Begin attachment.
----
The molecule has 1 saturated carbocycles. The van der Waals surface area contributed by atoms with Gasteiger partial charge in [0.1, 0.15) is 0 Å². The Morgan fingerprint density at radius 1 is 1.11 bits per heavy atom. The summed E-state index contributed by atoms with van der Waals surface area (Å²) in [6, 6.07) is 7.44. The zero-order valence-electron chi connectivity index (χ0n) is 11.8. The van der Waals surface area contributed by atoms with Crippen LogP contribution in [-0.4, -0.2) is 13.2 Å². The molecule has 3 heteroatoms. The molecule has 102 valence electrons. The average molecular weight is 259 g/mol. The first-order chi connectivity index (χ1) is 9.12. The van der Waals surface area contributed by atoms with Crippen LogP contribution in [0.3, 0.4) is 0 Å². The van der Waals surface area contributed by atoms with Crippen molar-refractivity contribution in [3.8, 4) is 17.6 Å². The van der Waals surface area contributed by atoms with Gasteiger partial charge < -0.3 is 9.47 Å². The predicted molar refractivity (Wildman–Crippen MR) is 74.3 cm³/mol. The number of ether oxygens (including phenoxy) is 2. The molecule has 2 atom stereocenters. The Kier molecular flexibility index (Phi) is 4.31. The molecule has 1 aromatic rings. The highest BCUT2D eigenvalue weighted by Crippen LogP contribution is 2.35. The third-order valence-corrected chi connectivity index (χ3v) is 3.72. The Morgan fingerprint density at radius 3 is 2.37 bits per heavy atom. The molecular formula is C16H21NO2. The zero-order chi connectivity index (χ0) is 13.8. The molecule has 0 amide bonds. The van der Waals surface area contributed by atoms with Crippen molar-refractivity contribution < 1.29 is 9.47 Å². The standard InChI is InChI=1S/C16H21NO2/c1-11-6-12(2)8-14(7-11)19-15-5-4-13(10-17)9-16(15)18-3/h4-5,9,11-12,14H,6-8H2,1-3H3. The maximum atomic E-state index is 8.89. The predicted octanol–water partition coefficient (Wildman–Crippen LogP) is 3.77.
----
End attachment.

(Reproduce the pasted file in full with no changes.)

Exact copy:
The molecule has 1 saturated carbocycles. The van der Waals surface area contributed by atoms with Gasteiger partial charge in [0.1, 0.15) is 0 Å². The Morgan fingerprint density at radius 1 is 1.11 bits per heavy atom. The summed E-state index contributed by atoms with van der Waals surface area (Å²) in [6, 6.07) is 7.44. The zero-order valence-electron chi connectivity index (χ0n) is 11.8. The van der Waals surface area contributed by atoms with Crippen LogP contribution in [-0.4, -0.2) is 13.2 Å². The molecule has 3 heteroatoms. The molecule has 102 valence electrons. The average molecular weight is 259 g/mol. The first-order chi connectivity index (χ1) is 9.12. The van der Waals surface area contributed by atoms with Crippen LogP contribution in [0.3, 0.4) is 0 Å². The van der Waals surface area contributed by atoms with Crippen molar-refractivity contribution in [3.8, 4) is 17.6 Å². The van der Waals surface area contributed by atoms with Gasteiger partial charge < -0.3 is 9.47 Å². The predicted molar refractivity (Wildman–Crippen MR) is 74.3 cm³/mol. The number of ether oxygens (including phenoxy) is 2. The molecule has 2 atom stereocenters. The Kier molecular flexibility index (Phi) is 4.31. The molecule has 1 aromatic rings. The highest BCUT2D eigenvalue weighted by Crippen LogP contribution is 2.35. The third-order valence-corrected chi connectivity index (χ3v) is 3.72. The Morgan fingerprint density at radius 3 is 2.37 bits per heavy atom. The molecular formula is C16H21NO2. The zero-order chi connectivity index (χ0) is 13.8. The molecule has 0 amide bonds. The van der Waals surface area contributed by atoms with Crippen molar-refractivity contribution < 1.29 is 9.47 Å². The standard InChI is InChI=1S/C16H21NO2/c1-11-6-12(2)8-14(7-11)19-15-5-4-13(10-17)9-16(15)18-3/h4-5,9,11-12,14H,6-8H2,1-3H3. The maximum atomic E-state index is 8.89. The predicted octanol–water partition coefficient (Wildman–Crippen LogP) is 3.77.